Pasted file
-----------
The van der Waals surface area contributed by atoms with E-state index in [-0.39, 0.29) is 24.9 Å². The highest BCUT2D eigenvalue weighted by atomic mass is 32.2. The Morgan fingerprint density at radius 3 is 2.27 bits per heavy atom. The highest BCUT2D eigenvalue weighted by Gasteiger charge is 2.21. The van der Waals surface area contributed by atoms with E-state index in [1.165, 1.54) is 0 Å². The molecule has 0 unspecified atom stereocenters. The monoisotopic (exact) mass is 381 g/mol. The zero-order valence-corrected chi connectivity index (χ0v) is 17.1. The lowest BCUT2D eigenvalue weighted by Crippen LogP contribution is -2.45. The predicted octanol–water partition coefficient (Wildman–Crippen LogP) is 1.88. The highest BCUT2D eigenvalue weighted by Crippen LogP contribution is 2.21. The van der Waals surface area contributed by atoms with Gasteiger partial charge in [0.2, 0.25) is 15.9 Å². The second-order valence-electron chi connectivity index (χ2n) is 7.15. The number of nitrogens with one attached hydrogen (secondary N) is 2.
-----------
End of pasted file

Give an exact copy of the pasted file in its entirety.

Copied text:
The van der Waals surface area contributed by atoms with E-state index in [-0.39, 0.29) is 24.9 Å². The highest BCUT2D eigenvalue weighted by atomic mass is 32.2. The Morgan fingerprint density at radius 3 is 2.27 bits per heavy atom. The highest BCUT2D eigenvalue weighted by Gasteiger charge is 2.21. The van der Waals surface area contributed by atoms with E-state index in [1.165, 1.54) is 0 Å². The molecule has 0 unspecified atom stereocenters. The monoisotopic (exact) mass is 381 g/mol. The zero-order valence-corrected chi connectivity index (χ0v) is 17.1. The lowest BCUT2D eigenvalue weighted by Crippen LogP contribution is -2.45. The predicted octanol–water partition coefficient (Wildman–Crippen LogP) is 1.88. The highest BCUT2D eigenvalue weighted by Crippen LogP contribution is 2.21. The van der Waals surface area contributed by atoms with Gasteiger partial charge in [0.2, 0.25) is 15.9 Å². The second-order valence-electron chi connectivity index (χ2n) is 7.15. The number of nitrogens with one attached hydrogen (secondary N) is 2.